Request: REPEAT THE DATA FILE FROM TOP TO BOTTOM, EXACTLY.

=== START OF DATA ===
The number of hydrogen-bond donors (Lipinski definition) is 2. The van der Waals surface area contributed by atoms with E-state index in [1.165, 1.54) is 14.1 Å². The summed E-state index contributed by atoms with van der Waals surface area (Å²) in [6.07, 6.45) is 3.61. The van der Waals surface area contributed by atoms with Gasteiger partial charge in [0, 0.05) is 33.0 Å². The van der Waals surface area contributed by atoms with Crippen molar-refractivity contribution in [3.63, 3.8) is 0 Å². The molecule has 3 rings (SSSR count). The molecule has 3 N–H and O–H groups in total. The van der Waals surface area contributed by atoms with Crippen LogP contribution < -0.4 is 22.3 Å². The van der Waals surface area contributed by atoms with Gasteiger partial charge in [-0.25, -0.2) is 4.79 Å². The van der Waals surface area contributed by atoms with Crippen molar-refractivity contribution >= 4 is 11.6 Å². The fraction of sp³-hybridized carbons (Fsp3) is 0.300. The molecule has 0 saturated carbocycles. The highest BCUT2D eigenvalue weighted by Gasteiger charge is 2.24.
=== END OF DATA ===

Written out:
The number of hydrogen-bond donors (Lipinski definition) is 2. The van der Waals surface area contributed by atoms with E-state index in [1.165, 1.54) is 14.1 Å². The summed E-state index contributed by atoms with van der Waals surface area (Å²) in [6.07, 6.45) is 3.61. The van der Waals surface area contributed by atoms with Gasteiger partial charge in [0, 0.05) is 33.0 Å². The van der Waals surface area contributed by atoms with Crippen molar-refractivity contribution in [3.63, 3.8) is 0 Å². The molecule has 3 rings (SSSR count). The molecule has 3 N–H and O–H groups in total. The van der Waals surface area contributed by atoms with Crippen LogP contribution < -0.4 is 22.3 Å². The van der Waals surface area contributed by atoms with Gasteiger partial charge in [-0.25, -0.2) is 4.79 Å². The van der Waals surface area contributed by atoms with Crippen molar-refractivity contribution >= 4 is 11.6 Å². The fraction of sp³-hybridized carbons (Fsp3) is 0.300. The molecule has 0 saturated carbocycles. The highest BCUT2D eigenvalue weighted by Gasteiger charge is 2.24.